Sunday, 29 January 2017

St. Blath of Kildare

Among the several daughters of St. Brigid renowned for sanctity stands St. Blath (orse St. Flora) of Kildare. St. Blath is commemorated, if she is remembered at all, on 29th January. She was a lay-sister in the Convent of Kildare founded by St. Brigid.

As cook of the Convent, she earned a reputation not only for her heroic sanctity and her personal devotion to her foundress but also for her cooking. It is said that, under the care of St. Blath, the bread and bacon at St. Brigid's table were better than a banquet elsewhere.

She is recorded as having been born to heaven in the year 523, about two years before the death of the great St. Brigid.

At the risk of a pun or an anachronism, it might be said that St. Blath was the Little Flower of Kildare.

St. Blath of Kildare, pray for us!

2017 Latin Mass Pilgrimage to Kilshanroe

January also included a first-time Pilgrimage to the Church of the Holy Family, Kilshanroe, Co. Meath, in the Parish of Carbury.  Dr. Comerford's entry on Carbury can be read here.  The Churcho f the Holy Family is a relatively modern Church serving the northern end of the Parish on the road between Edenderry and Johnstownbridge.  We were given a great welcome by Priests and people and after Mass were shown the footprint of the old cruciform Church that remains in the Churchyard next to the modern Church.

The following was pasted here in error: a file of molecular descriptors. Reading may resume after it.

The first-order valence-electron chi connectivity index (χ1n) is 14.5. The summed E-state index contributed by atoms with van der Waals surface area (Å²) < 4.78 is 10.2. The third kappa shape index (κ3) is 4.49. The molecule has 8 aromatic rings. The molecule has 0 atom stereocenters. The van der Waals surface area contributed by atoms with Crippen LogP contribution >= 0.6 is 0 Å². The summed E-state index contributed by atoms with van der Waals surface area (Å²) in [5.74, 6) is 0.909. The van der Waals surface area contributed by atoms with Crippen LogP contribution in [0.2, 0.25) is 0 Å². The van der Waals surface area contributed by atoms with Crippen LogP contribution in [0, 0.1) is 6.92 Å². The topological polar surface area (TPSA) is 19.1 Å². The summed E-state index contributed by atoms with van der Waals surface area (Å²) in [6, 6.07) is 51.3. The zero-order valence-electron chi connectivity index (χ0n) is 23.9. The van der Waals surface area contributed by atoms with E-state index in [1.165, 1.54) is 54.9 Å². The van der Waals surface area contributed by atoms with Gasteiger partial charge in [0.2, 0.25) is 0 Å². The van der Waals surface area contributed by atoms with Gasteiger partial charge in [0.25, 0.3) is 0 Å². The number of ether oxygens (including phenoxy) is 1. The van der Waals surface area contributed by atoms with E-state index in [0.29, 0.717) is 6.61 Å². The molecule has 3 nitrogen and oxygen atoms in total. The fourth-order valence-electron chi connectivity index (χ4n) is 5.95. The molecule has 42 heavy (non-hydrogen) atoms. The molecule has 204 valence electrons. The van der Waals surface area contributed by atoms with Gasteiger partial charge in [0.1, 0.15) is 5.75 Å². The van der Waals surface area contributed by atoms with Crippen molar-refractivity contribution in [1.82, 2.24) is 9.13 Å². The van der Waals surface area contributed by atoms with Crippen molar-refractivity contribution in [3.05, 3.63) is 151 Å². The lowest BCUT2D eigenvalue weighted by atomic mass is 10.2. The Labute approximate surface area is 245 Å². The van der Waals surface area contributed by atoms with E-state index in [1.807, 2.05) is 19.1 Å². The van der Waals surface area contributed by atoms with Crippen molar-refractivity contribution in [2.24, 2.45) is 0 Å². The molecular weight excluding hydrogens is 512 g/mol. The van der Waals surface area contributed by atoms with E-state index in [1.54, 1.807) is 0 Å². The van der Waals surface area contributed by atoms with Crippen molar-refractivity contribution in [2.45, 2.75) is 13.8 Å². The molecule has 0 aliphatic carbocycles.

Sunday, 22 January 2017

2017 Latin Mass Pilgrimage to Allen

As has become customary, we began our pilgrimage year visiting the Church of the Holy Trinity, Allen, Co. Kildare. You can see reports of previous pilgrimages here and here. The Parish's entry in Dr. Comerford's Collections relating to the Dioceses of Kildare and Leighlin can be found here. It was written before the erection of the present splendid Church.

Wednesday, 4 January 2017

A Latin Mass for Christmastide

St. Aedh of Kildare

The life of King Aedh Dubh (Hugh the Black) of Leinster is to be found both in the Annals of the Four Masters and the Annals of Ulster. His name, under the latinized form of Aidus, is to be found in several martyrologies.

His hair colour, rather than any misdeeds, is the source of his designation 'the black'. This distinguishes him from King Aedh Finn of Ossory, Hugh the Fair, on account of his hair colouring - although his deeds were high and holy too.

The great ecclesiastical historian Colgan recounts King Aedh's abdication about the year 591, whereupon he entered the monastery of Kildare for the remaining forty-eight years of his life.

He went on to become Abbot of Kildare and, from 630 to his death in 638 or 639, he was Bishop of Kildare. c.f. Colgan's Trias Thaumaturga, and the Secunda Vita S. Brigidae, cap. xxxv, ps. 523-4. This is a point of singular interest. Some writers ascribe to St. Conleth, and to the Bishops of Kildare after him, a joint role as Bishop-Abbot. However, St. Aedh is the first of the Bishops of Kildare who is recorded as having held both posts.

O'Donovan, in his Annals of the Four Masters vol. i, pps 256-7 gives the year of St. Aedh's death as 638. Colgan gives his feast day as 4th January and prefers the latter year for his birth to Heaven.

St. Aedh of Kildare, pray for us!